The more iPhones Sprint sells, the more money Sprint loses.
The third-place U.S. carrier sold a record 2.2 million iPhones last quarter, though that didn’t help its fate much. Though Sprint pulled in 9 billion, it bled a net $1.32 billion, thanks to Hurricane Sandy, its network build out, the ongoing closure of its Nextel network, and subsidy costs from the iPhone itself.
The good news for Sprint is that its post-paid (contract) subscribers increased by 18 percent year-over-year to 401,000, a clear sign that its iPhone gambit continues to pay off. Sprint also added 525,000 prepaid customers.
The problem, however, is that while Sprint is adding subscribers on its Sprint-branded end, it’s rapidly losing them on the Nextel side. A total of 1.02 million Nextel customers jumped ship last quarter, resulting in a net loss of 337,000 subscribers.
For Sprint, the biggest challenge has been convincing those fleeing customers to stay with it and not flee to competitors, which it’s so far struggled to do. The company expects to recapture only 40 percent of its ex-Nextel customers in the first half of this year.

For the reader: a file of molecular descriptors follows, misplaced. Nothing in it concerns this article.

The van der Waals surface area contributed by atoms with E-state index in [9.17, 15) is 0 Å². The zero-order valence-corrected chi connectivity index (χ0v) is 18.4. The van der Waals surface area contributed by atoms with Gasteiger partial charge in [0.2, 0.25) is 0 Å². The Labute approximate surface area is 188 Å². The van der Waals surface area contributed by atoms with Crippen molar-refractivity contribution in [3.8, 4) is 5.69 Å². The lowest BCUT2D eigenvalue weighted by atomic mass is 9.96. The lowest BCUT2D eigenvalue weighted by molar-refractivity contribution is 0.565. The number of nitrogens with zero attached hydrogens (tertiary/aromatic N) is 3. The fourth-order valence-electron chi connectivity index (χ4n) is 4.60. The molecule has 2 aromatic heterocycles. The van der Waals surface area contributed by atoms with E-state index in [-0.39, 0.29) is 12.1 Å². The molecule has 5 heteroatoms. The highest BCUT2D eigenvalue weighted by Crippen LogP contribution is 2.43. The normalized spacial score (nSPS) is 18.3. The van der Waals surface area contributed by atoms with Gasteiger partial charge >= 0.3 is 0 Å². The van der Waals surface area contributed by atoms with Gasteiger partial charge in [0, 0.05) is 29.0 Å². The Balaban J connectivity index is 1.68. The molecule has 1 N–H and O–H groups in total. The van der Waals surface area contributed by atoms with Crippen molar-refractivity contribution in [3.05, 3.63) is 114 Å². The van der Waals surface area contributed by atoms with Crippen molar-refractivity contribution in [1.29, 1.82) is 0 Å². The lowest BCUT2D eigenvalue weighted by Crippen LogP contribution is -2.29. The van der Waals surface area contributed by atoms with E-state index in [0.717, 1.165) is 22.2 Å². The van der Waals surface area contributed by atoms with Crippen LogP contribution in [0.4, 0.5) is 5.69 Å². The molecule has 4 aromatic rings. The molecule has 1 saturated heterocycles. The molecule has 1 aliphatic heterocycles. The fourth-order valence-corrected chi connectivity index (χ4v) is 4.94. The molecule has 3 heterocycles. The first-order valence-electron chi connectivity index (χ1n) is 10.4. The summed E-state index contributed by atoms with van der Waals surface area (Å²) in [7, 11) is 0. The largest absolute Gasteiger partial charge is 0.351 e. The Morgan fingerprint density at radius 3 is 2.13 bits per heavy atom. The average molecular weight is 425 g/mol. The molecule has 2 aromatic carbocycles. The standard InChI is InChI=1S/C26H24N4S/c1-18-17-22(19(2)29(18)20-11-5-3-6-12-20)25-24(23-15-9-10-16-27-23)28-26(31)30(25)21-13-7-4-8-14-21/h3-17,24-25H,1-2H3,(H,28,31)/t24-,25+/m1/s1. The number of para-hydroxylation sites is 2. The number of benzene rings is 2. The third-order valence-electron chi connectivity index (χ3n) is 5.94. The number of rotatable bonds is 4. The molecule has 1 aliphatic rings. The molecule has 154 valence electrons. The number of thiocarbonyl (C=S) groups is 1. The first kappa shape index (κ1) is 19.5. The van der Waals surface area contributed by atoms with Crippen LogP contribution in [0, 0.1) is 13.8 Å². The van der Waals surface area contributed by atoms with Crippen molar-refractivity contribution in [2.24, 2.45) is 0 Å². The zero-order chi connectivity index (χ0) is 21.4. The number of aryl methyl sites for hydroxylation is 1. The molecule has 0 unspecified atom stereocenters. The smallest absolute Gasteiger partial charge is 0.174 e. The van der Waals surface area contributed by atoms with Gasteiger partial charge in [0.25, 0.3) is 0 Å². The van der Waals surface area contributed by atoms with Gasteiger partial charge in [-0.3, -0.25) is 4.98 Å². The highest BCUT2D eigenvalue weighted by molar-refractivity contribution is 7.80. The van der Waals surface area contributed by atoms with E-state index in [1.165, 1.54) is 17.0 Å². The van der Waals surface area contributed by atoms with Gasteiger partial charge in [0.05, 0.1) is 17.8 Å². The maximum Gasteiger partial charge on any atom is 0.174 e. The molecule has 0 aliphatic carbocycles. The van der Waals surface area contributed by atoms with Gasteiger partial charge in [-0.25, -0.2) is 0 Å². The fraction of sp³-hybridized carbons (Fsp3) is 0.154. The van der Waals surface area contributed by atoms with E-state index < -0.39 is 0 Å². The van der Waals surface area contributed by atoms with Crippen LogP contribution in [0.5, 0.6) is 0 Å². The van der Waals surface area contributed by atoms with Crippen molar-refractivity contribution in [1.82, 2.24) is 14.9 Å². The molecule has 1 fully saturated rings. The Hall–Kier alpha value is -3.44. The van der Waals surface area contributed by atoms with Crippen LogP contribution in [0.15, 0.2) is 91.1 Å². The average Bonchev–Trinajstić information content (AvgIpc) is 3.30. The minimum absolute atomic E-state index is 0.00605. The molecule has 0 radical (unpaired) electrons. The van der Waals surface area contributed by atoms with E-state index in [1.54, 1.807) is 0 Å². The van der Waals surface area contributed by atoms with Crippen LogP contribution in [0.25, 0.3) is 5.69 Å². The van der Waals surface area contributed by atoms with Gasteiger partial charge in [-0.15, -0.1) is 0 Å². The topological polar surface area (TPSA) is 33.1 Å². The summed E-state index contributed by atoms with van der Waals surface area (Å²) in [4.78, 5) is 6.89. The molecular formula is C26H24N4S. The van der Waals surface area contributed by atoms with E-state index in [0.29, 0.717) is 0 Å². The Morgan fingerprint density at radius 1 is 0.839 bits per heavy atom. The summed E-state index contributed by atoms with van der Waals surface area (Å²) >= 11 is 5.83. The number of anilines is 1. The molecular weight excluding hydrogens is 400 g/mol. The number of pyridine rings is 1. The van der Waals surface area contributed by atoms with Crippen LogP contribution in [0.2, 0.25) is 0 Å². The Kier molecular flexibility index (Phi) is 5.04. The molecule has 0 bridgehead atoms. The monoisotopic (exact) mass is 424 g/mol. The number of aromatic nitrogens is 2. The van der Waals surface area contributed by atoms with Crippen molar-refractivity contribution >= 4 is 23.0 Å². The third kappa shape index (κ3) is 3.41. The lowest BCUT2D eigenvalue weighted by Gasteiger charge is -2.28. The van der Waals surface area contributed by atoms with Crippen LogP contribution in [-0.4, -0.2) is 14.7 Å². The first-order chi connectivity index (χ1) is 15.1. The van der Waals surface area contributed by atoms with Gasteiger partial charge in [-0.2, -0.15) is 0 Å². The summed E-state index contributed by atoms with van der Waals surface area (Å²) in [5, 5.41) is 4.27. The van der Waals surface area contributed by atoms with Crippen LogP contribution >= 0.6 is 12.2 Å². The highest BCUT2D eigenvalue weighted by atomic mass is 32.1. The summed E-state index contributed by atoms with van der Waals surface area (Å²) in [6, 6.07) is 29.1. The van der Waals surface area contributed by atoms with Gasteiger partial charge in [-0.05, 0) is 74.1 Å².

Sprint’s 2.2 million iPhone sales look good, but they’re tiny in comparison to those of Verizon and AT&T, which sold 8.6 and 6.2 million iPhones last quarter, respectively. Sprint said it sold 6.6 million iPhones in total last year, making that disparity even more jarring.
Photo: David Neubert
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